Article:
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Mycelium - Fungi has feelings?

Let's start at the very beginning with this one.

Over 1.3 billion years ago, fungi were the first multi-cell organisms to live on the land of planet Earth. They proceeded to break down geological rock into a life supporting habitat for the plants to grow. The process to create this habitat took around 700 million years, when plants and trees started to appear on earth. I'm finding it quite tricky to imagine a planet without trees, only fungus! Here are some ideas to feed the imagination:

2. Cover of "Journey to the Centre of the Earth"

Fungi has thrived for all this time and is an incredibly important part of our ecosystem. In this blog post I want to attempt to explain what fungi is and how it contributes to the ecosystem. Mycelium is the main part of the fungus that lives in the wood or soil. The word mycelium literally means “more than one”. This refers to the tiny filaments that make up mycelium, they're called hyphae. The hyphae are branching filaments that transport decomposing enzymes, a mass of hyphae is called mycelium.

Mycelium is everywhere as are the minuscule spores that mushrooms send out in to the air. The fruiting body of the fungus sends out these spores to reproduce, when they land on a host (log) they germinate, make more hyphae, mycelium and fruiting bodies, completing the cycle of reproduction. Just like an apple on a tree the mushroom is a fruit of these reproducing fungi. We're not aware but we breath in fungal spores with every breath we take, the fungal spores happily live inside humans too!

As we breathe in fungal spores we walk over miles and miles of mycelium under the ground everyday! For every 1m of tree root there is 1km of mycelium, 30% of soil is made up of fungal mass. These magical connectors can sense changes in their environment and make 'decisions' on their most successful pathways to survival. Does fungus have feelings? Our knowledge of fungus and the extent of its capabilities has a long way to go.

Here you can see mycelium growing in the trunk of a birch tree that has turkey tail growing on it. The tree was recently snapped by strong winds revealing the mycelium inside.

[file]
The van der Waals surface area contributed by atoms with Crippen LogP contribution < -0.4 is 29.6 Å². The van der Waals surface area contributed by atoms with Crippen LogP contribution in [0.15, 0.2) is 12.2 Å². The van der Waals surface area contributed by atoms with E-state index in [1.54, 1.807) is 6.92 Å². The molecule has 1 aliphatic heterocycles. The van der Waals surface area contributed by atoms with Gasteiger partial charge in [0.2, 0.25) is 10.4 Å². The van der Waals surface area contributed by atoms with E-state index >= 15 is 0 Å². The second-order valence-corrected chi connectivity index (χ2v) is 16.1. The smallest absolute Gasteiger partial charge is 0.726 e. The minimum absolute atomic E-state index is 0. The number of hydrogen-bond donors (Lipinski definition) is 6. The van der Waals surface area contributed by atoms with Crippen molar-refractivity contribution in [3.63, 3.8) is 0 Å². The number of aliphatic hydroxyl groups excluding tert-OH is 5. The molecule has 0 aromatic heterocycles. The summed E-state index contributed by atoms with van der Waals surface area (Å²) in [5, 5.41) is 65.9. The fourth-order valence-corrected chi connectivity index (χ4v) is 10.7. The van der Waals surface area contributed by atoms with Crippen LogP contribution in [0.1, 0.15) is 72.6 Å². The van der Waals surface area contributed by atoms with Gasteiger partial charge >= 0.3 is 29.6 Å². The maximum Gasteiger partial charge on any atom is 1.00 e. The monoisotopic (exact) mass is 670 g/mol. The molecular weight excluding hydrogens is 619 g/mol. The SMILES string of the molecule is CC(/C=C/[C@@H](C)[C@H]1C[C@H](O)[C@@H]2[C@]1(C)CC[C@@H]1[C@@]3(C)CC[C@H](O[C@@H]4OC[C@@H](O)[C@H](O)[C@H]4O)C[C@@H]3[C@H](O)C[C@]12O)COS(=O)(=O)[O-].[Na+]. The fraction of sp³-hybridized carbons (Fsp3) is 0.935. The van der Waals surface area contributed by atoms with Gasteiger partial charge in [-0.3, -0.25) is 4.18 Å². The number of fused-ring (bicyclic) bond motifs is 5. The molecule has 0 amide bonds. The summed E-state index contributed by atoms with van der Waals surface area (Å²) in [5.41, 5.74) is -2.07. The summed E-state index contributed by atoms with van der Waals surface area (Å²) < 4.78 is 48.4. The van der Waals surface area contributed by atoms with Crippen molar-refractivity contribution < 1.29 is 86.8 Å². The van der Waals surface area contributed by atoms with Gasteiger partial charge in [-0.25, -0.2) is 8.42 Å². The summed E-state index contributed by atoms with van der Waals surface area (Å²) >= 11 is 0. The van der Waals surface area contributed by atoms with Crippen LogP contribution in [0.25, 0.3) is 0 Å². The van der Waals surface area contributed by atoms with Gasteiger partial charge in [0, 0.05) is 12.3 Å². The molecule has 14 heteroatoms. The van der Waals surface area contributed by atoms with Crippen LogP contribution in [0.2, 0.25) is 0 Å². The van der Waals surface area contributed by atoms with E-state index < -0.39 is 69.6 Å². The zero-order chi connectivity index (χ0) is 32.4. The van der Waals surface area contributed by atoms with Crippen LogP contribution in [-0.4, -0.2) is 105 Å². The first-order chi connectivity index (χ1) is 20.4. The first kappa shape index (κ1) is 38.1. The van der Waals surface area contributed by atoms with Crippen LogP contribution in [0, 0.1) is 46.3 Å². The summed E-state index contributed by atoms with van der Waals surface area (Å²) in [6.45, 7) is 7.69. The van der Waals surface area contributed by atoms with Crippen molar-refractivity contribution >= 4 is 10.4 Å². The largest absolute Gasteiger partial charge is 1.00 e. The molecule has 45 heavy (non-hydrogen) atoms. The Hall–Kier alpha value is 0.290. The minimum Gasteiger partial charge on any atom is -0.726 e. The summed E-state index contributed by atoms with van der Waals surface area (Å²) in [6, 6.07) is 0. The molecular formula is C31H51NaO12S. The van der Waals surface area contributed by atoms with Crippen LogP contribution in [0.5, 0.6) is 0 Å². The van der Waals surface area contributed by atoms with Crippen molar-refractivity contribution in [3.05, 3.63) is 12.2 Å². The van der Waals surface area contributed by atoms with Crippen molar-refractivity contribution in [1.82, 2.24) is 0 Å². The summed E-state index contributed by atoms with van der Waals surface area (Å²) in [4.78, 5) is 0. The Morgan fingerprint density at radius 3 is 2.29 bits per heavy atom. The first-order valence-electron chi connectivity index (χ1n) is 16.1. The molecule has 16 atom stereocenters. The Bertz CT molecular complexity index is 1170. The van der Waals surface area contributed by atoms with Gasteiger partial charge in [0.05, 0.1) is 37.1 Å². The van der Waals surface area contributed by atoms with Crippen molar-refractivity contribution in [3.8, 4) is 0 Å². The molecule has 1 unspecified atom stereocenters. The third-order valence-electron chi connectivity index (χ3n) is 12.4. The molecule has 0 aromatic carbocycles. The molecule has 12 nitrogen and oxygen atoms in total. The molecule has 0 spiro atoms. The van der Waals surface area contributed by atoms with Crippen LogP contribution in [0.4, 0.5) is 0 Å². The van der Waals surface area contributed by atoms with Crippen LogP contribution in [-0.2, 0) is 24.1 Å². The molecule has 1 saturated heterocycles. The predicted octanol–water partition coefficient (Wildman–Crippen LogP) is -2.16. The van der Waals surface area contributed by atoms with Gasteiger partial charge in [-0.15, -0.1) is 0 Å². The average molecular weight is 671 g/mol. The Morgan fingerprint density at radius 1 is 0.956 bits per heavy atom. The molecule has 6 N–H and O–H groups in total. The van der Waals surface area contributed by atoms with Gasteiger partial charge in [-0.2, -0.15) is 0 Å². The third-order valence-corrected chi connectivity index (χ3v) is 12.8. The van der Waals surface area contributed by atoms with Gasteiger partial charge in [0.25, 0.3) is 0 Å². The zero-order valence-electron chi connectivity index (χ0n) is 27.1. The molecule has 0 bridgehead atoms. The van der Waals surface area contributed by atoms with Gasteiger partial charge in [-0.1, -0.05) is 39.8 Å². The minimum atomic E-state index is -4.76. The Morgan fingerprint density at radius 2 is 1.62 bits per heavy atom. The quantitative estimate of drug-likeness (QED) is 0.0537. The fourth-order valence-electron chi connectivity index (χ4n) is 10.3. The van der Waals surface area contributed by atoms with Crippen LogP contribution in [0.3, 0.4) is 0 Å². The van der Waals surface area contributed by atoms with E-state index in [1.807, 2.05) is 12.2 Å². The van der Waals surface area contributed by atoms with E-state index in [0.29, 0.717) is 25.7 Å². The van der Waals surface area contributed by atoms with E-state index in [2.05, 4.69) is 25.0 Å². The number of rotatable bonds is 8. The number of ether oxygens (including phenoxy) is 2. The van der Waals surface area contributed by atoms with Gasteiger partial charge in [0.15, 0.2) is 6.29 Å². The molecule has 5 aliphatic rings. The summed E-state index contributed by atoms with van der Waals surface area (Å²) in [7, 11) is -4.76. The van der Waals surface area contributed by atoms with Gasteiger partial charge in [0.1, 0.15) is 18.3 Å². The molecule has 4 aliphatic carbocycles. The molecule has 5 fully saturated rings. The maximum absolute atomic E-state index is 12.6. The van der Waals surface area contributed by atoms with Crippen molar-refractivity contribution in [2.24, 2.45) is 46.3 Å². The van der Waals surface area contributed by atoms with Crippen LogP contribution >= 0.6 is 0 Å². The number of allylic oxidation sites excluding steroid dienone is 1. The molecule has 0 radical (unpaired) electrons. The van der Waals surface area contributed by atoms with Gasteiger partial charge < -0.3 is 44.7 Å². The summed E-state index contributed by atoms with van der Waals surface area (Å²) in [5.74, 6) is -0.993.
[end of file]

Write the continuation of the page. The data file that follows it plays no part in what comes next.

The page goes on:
Some species of fungi form symbiotic relationships with plants. Mycorrhizal fungi are associated with plant roots. This relationship is mutually beneficial because mycelium facilitate the transfer of nutrients from the soil into plant roots, and in turn receive carbon from the plant. Carbon is stored by fungi in the soil and therefore is not released as carbon dioxide. It was once thought that plants were the only source of carbon for mycorrhizal fungi. However, research reveals that mycorrhizal fungi can actively decompose organic carbon.

As I mentioned, mycelium can be found on the carcasses of animals as well as trees. This fox has been decomposing for almost 10 weeks and has had vary amounts of mycelium working on it. These photos were taken 3 weeks apart, you can see the mycelium, the white substance around the tummy area.

Fungus has not just survived but thrived over billions of years and has brought many benefits to humans including penicillin (mould) and yeast which provides us with bread and alcohol. It decomposes all the dead wood and animal matter, keeping our woods pleasant and accessible. It provides plants and animals with nutrients to grow. It provides humans food, medicine and joy from the study of mycology. Fungus may also be the answer to the environmental problems facing the planet, we humans should listen to it.

Stop, observe and learn from mother nature, for she has an answer to everything.

Take care,


Referenced with thanks:

If you want to find out more about Fungi, here are a few suggestions:

Entangled Life - Sheldrake

Mycelium Running - Paul Stamets

Fantastic Fungi (film) - Paul Stamets (he also has lots of great YouTube vids and Ted Talks)


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